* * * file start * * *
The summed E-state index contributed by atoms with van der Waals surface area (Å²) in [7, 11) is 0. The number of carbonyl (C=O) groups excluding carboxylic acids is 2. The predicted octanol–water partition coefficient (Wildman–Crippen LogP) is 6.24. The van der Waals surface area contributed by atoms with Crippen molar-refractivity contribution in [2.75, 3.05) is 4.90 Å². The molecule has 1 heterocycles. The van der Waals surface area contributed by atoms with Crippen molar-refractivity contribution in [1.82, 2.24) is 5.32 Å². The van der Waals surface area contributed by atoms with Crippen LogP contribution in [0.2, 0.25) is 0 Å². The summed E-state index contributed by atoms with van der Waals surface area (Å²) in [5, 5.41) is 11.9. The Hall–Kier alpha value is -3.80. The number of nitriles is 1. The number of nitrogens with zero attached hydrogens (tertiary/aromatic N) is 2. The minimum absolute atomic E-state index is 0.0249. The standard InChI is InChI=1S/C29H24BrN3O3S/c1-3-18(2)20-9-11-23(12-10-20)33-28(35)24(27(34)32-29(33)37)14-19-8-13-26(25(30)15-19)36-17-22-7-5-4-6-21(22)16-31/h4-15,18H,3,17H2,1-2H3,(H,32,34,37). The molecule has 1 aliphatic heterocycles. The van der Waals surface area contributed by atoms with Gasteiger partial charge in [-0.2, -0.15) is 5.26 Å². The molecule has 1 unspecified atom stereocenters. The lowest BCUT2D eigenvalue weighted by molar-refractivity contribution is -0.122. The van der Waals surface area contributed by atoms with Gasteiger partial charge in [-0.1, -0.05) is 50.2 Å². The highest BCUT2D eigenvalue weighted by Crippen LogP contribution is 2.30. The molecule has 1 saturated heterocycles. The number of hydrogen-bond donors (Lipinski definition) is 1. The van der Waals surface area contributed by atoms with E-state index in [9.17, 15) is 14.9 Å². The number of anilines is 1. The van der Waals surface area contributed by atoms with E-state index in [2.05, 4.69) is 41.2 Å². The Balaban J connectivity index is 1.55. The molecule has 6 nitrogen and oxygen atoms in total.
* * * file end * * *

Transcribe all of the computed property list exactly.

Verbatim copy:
The summed E-state index contributed by atoms with van der Waals surface area (Å²) in [7, 11) is 0. The number of carbonyl (C=O) groups excluding carboxylic acids is 2. The predicted octanol–water partition coefficient (Wildman–Crippen LogP) is 6.24. The van der Waals surface area contributed by atoms with Crippen molar-refractivity contribution in [2.75, 3.05) is 4.90 Å². The molecule has 1 heterocycles. The van der Waals surface area contributed by atoms with Crippen molar-refractivity contribution in [1.82, 2.24) is 5.32 Å². The van der Waals surface area contributed by atoms with Crippen LogP contribution in [0.2, 0.25) is 0 Å². The summed E-state index contributed by atoms with van der Waals surface area (Å²) in [5, 5.41) is 11.9. The Hall–Kier alpha value is -3.80. The number of nitriles is 1. The number of nitrogens with zero attached hydrogens (tertiary/aromatic N) is 2. The minimum absolute atomic E-state index is 0.0249. The standard InChI is InChI=1S/C29H24BrN3O3S/c1-3-18(2)20-9-11-23(12-10-20)33-28(35)24(27(34)32-29(33)37)14-19-8-13-26(25(30)15-19)36-17-22-7-5-4-6-21(22)16-31/h4-15,18H,3,17H2,1-2H3,(H,32,34,37). The molecule has 1 aliphatic heterocycles. The van der Waals surface area contributed by atoms with Gasteiger partial charge in [-0.2, -0.15) is 5.26 Å². The molecule has 1 unspecified atom stereocenters. The lowest BCUT2D eigenvalue weighted by molar-refractivity contribution is -0.122. The van der Waals surface area contributed by atoms with Gasteiger partial charge in [-0.1, -0.05) is 50.2 Å². The highest BCUT2D eigenvalue weighted by Crippen LogP contribution is 2.30. The molecule has 1 saturated heterocycles. The number of hydrogen-bond donors (Lipinski definition) is 1. The van der Waals surface area contributed by atoms with E-state index in [9.17, 15) is 14.9 Å². The number of anilines is 1. The van der Waals surface area contributed by atoms with E-state index in [2.05, 4.69) is 41.2 Å². The Balaban J connectivity index is 1.55. The molecule has 6 nitrogen and oxygen atoms in total.